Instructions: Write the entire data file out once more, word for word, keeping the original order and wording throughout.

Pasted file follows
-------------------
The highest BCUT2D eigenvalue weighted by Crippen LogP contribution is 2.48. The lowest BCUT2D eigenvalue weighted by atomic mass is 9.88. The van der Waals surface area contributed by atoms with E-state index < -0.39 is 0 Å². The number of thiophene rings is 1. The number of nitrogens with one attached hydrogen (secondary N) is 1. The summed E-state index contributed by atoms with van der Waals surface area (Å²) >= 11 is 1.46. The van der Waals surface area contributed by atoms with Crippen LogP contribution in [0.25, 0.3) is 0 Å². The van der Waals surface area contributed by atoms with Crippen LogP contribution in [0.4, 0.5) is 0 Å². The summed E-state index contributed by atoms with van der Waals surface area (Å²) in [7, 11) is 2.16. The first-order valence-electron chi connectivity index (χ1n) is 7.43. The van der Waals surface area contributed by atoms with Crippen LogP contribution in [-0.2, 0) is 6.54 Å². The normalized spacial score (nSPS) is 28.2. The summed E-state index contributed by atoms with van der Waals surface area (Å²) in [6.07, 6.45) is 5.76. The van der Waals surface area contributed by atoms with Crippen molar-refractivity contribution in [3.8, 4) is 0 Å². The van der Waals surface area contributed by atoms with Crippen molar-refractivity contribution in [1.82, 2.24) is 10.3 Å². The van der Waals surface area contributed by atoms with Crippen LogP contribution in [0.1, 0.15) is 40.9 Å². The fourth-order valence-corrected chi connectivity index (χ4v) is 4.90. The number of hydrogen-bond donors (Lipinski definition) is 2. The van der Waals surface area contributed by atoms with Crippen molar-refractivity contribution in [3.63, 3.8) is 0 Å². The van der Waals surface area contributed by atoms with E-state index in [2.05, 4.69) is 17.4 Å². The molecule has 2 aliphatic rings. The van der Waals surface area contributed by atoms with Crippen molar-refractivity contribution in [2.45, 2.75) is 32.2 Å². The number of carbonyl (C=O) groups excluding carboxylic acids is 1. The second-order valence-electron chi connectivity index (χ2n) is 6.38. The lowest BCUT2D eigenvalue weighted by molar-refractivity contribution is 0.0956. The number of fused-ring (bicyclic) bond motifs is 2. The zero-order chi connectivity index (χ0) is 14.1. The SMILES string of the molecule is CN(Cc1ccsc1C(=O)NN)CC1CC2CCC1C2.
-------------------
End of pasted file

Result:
The highest BCUT2D eigenvalue weighted by Crippen LogP contribution is 2.48. The lowest BCUT2D eigenvalue weighted by atomic mass is 9.88. The van der Waals surface area contributed by atoms with E-state index < -0.39 is 0 Å². The number of thiophene rings is 1. The number of nitrogens with one attached hydrogen (secondary N) is 1. The summed E-state index contributed by atoms with van der Waals surface area (Å²) >= 11 is 1.46. The van der Waals surface area contributed by atoms with Crippen LogP contribution in [0.25, 0.3) is 0 Å². The van der Waals surface area contributed by atoms with Crippen LogP contribution in [0.4, 0.5) is 0 Å². The summed E-state index contributed by atoms with van der Waals surface area (Å²) in [7, 11) is 2.16. The first-order valence-electron chi connectivity index (χ1n) is 7.43. The van der Waals surface area contributed by atoms with Crippen LogP contribution in [-0.2, 0) is 6.54 Å². The normalized spacial score (nSPS) is 28.2. The summed E-state index contributed by atoms with van der Waals surface area (Å²) in [6.07, 6.45) is 5.76. The van der Waals surface area contributed by atoms with Crippen molar-refractivity contribution in [3.8, 4) is 0 Å². The van der Waals surface area contributed by atoms with Crippen molar-refractivity contribution in [1.82, 2.24) is 10.3 Å². The van der Waals surface area contributed by atoms with Crippen LogP contribution in [0.1, 0.15) is 40.9 Å². The fourth-order valence-corrected chi connectivity index (χ4v) is 4.90. The number of hydrogen-bond donors (Lipinski definition) is 2. The van der Waals surface area contributed by atoms with Crippen molar-refractivity contribution in [3.63, 3.8) is 0 Å². The van der Waals surface area contributed by atoms with E-state index in [2.05, 4.69) is 17.4 Å². The molecule has 2 aliphatic rings. The van der Waals surface area contributed by atoms with Crippen molar-refractivity contribution in [2.45, 2.75) is 32.2 Å². The number of carbonyl (C=O) groups excluding carboxylic acids is 1. The second-order valence-electron chi connectivity index (χ2n) is 6.38. The lowest BCUT2D eigenvalue weighted by molar-refractivity contribution is 0.0956. The number of fused-ring (bicyclic) bond motifs is 2. The zero-order chi connectivity index (χ0) is 14.1. The SMILES string of the molecule is CN(Cc1ccsc1C(=O)NN)CC1CC2CCC1C2.